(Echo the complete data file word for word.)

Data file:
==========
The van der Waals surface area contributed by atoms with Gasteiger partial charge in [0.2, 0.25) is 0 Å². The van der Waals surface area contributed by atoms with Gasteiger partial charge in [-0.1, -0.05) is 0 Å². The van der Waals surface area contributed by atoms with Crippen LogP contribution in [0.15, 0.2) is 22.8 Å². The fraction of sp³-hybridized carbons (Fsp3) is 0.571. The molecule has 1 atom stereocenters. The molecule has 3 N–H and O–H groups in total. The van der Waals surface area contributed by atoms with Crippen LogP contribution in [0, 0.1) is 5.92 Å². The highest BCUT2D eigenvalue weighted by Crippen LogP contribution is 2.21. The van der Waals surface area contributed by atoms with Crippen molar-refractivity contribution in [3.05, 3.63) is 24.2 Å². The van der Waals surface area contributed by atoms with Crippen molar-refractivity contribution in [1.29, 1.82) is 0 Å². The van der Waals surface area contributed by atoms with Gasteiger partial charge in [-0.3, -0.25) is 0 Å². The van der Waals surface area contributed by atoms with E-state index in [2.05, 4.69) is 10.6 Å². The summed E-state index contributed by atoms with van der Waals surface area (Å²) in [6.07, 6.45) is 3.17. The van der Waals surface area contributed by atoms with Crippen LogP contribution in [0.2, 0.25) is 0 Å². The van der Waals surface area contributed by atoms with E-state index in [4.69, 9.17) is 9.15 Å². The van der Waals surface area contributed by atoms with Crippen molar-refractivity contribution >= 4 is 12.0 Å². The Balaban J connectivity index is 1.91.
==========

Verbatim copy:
The van der Waals surface area contributed by atoms with Gasteiger partial charge in [0.2, 0.25) is 0 Å². The van der Waals surface area contributed by atoms with Gasteiger partial charge in [-0.1, -0.05) is 0 Å². The van der Waals surface area contributed by atoms with Crippen LogP contribution in [0.15, 0.2) is 22.8 Å². The fraction of sp³-hybridized carbons (Fsp3) is 0.571. The molecule has 1 atom stereocenters. The molecule has 3 N–H and O–H groups in total. The van der Waals surface area contributed by atoms with Crippen LogP contribution in [0, 0.1) is 5.92 Å². The highest BCUT2D eigenvalue weighted by Crippen LogP contribution is 2.21. The van der Waals surface area contributed by atoms with Crippen molar-refractivity contribution in [3.05, 3.63) is 24.2 Å². The van der Waals surface area contributed by atoms with Crippen molar-refractivity contribution in [1.29, 1.82) is 0 Å². The van der Waals surface area contributed by atoms with Gasteiger partial charge in [-0.3, -0.25) is 0 Å². The van der Waals surface area contributed by atoms with E-state index in [2.05, 4.69) is 10.6 Å². The summed E-state index contributed by atoms with van der Waals surface area (Å²) in [6.07, 6.45) is 3.17. The van der Waals surface area contributed by atoms with Crippen LogP contribution in [0.2, 0.25) is 0 Å². The van der Waals surface area contributed by atoms with E-state index in [4.69, 9.17) is 9.15 Å². The van der Waals surface area contributed by atoms with Crippen molar-refractivity contribution >= 4 is 12.0 Å². The Balaban J connectivity index is 1.91.